In sum, these verses bring light to the crucial role shukr plays in faith. It serves as a means to better know Allah which can be achieved through a series of phases. First, the individual must search for the blessings which then leads to a shift in perspective from focusing on the wants to focusing on what is available. This leads to greater appreciation and recognition of the positives in one’s life allowing the person more optimism. Second, the person must link those blessings to the benefactor – Allah – which reveals many elements of who He is and His concern for His creation. Once this is internalized in the person’s hearts, its benefits begin to manifest itself on the person’s heart, mind, and body; it manifests itself in the form of love for Allah and submission to him. Shukr ultimately reveals the extent of Allah’s love and concern for the individual which therein strengthens the trust and love of the individual for Allah and ultimately their submission to Him.

Allah knows best.

Emmons, Robert A., and Charles M. Shelton. “Gratitude and the science of positive psychology.” Handbook of positive psychology 18 (2002): 459-471.

Emmons, Robert A., and Michael E. McCullough, eds. The psychology of gratitude. Oxford University Press, 2004.

Jawziyyah, Ibn Qayyim. madārij al-sālikīn bayn manāzil iyyāka naʿbud wa iyyāka nastaʿīn مدارج السالكين بين منازل إياك نعبد وإياك نستعين [The Levels of Spirituality between the Dynamics of “It is You Alone we Worship and it is You Alone we Seek Help From]. Cario: Hadith Publications, 2005.

[1] Islamically speaking, it is not befitting to claim that Allah has a psyche or that he can be analyzed psychologically.

Download a longer version of this article here: The Sprituality of Gratitude

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When Faith Hurts: Do Good Deeds = Good Life?

Loving Allah and trusting the Wisdom and Purpose in everything He throws your way- even if it hurts. It is a time to learn.

Zeba Khan



hurts, hardship. Allah, test, why Allah is testing me

The Messenger of Allahṣallallāhu 'alayhi wa sallam (peace and blessings of Allāh be upon him) said that the faith in our hearts wears out the way our clothes wear out. Deterioration, maintenance, and renewal are part of the cycle.  That’s life with all that hurts. That’s normal.

But what happens when that’s life, but life is not your normal? What happens when it feels like life isn’t normal, hasn’t been normal, and won’t be normal for a foreseeably long time?  For some of us, refreshing faith becomes secondary to just keeping it.

It’s easier to say Alhamdulillah when you are happy. It’s harder when you’re not. That’s human nature though. There’s nothing wrong with that, but there is something wrong with what we teach about faith that can leave us unprepared for when Allah tests it. I believe that our discussions about faith tend to be overly simplistic. They revolve around a few basic concepts, and are more or less summed up with:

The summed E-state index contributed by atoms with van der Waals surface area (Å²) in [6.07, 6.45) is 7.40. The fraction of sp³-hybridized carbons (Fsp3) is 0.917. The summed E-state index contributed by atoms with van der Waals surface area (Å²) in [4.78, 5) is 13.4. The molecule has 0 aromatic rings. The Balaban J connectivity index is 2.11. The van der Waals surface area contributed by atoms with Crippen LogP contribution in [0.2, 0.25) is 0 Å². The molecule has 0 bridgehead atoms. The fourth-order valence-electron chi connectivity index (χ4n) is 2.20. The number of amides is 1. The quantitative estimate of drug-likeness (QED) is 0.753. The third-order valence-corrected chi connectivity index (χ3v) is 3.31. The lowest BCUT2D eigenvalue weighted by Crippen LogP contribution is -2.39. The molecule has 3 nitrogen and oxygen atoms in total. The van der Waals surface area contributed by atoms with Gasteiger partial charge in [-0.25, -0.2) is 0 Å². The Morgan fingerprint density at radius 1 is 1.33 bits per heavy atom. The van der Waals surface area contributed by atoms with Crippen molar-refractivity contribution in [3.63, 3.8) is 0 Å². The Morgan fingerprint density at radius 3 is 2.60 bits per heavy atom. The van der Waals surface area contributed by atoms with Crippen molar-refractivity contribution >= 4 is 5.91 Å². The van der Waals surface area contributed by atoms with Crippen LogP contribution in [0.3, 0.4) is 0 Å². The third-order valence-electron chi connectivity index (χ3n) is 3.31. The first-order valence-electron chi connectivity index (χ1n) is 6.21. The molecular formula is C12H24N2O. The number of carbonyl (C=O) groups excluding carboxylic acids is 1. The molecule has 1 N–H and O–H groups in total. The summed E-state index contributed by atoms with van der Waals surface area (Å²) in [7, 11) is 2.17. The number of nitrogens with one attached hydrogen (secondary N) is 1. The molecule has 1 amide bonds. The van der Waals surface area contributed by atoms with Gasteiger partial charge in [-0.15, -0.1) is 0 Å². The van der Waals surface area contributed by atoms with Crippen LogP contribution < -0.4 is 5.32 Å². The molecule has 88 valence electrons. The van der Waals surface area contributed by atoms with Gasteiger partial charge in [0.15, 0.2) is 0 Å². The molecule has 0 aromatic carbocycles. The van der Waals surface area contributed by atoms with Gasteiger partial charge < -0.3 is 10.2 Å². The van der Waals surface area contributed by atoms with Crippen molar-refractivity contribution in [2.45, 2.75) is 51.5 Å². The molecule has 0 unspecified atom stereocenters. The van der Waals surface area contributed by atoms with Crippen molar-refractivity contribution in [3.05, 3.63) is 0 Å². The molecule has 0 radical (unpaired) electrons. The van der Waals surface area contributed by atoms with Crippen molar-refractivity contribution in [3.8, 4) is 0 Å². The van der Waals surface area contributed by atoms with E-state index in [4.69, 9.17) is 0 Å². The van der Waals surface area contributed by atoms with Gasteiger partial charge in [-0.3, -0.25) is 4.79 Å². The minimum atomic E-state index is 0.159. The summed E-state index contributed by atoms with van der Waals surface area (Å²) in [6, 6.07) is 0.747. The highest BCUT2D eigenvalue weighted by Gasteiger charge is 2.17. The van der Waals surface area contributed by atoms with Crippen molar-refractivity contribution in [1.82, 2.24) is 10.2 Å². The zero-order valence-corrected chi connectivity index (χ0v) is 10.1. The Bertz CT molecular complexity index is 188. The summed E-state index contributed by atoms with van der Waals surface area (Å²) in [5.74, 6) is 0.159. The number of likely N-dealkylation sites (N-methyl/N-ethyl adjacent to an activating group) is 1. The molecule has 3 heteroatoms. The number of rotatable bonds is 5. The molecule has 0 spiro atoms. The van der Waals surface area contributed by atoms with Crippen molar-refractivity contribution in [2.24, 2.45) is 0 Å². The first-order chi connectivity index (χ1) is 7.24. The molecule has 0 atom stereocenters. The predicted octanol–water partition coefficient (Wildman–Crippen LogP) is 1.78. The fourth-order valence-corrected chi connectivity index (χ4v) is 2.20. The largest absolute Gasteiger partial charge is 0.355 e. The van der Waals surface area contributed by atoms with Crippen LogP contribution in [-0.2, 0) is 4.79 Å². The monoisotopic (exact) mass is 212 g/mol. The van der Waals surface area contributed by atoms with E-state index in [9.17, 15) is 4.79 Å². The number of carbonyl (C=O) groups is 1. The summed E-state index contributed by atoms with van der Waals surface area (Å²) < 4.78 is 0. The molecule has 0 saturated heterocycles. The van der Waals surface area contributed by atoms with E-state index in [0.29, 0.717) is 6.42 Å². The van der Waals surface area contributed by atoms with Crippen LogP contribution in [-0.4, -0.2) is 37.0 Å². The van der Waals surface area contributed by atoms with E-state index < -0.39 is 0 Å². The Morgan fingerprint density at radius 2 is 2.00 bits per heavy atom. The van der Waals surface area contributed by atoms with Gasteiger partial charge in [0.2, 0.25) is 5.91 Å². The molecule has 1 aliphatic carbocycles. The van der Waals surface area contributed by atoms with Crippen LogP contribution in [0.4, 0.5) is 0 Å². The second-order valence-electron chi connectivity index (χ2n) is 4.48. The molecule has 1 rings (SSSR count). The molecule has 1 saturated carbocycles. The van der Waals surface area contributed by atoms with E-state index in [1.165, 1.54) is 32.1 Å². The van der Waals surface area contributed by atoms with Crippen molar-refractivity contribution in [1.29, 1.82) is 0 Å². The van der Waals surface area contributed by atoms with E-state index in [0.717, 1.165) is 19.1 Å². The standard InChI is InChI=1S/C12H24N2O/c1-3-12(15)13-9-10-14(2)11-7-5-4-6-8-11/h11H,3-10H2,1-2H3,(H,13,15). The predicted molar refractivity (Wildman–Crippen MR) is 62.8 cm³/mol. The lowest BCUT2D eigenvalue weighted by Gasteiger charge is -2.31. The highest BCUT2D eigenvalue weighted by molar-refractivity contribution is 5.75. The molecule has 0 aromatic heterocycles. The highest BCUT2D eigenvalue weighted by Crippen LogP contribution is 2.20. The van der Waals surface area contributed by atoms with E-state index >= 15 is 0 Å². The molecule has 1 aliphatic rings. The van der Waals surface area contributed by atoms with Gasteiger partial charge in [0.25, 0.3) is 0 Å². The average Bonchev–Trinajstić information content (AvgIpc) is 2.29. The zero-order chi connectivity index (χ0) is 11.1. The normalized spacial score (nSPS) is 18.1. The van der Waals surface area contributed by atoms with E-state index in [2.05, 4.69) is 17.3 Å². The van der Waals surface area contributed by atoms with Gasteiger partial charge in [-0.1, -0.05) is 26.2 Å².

Faith = Happiness

Righteousness = Ease

Prayer = Problem Solved

Good Deeds Equals Good Life?

Basically, the TLDR is Good Deeds = The Good Life. None of these statements are technically untrue. The sweetness of faith is a joy that is beyond any other gratitude, for any other thing in this world. Righteousness in the sight of Allah will put you on the path to the good life in the afterlife. Making dua can be the solution to your problems. But when we say these things to people who have true faith but not happiness, or righteous behavior yet distressing hardship, we’re kind of implying that that either Islam is broken (because their prayers seem unanswered), or they are broken (because their prayers are undeserving of answers.) And neither of those is true either.

Allow me to elaborate. I think it’s safe to say that there is not a single parent who has not begged Allah to make their sick or disabled child well again. Yet, our Ummah still has sick and disabled children. Through history, people have begged Allah for a loved one’s life, and then buried them – so is prayer not equal to problem solved?

Many righteous people stand up, and are then ostracized for their faith. Many people speak truth in the face of a tyrant only to be punished for it. Many of us live with complete conviction, with unshakeable belief in the existence and wisdom and mercy of Allah, and still find ourselves unhappy and afraid of what He has willed for us.

Are We Broken?

No, but our spiritual education is. In order to fix it, we have to be upfront with each other. We have to admit that we can be happy with Allah and still find ourselves devastated by the tests He puts before us, because faith is not a protection from struggle.

Has anyone ever said this to you? Have you ever said this to anyone else?

No one ever told me. It was hard for me to learn that lesson on my own, when I pleaded with Allah to make my son’s autism go away, and it didn’t. Everyone told me –Make dua! The prayer of a mother for her child is special! Allah will never turn you down!

It was hard trying to make sense of what seemed like conflicting messages- that Allah knows best, but a mother’s prayer is always answered. It was even harder facing people who tried to reassure me of that, even when it obviously wasn’t working.

“Just make dua! Allah will respond!”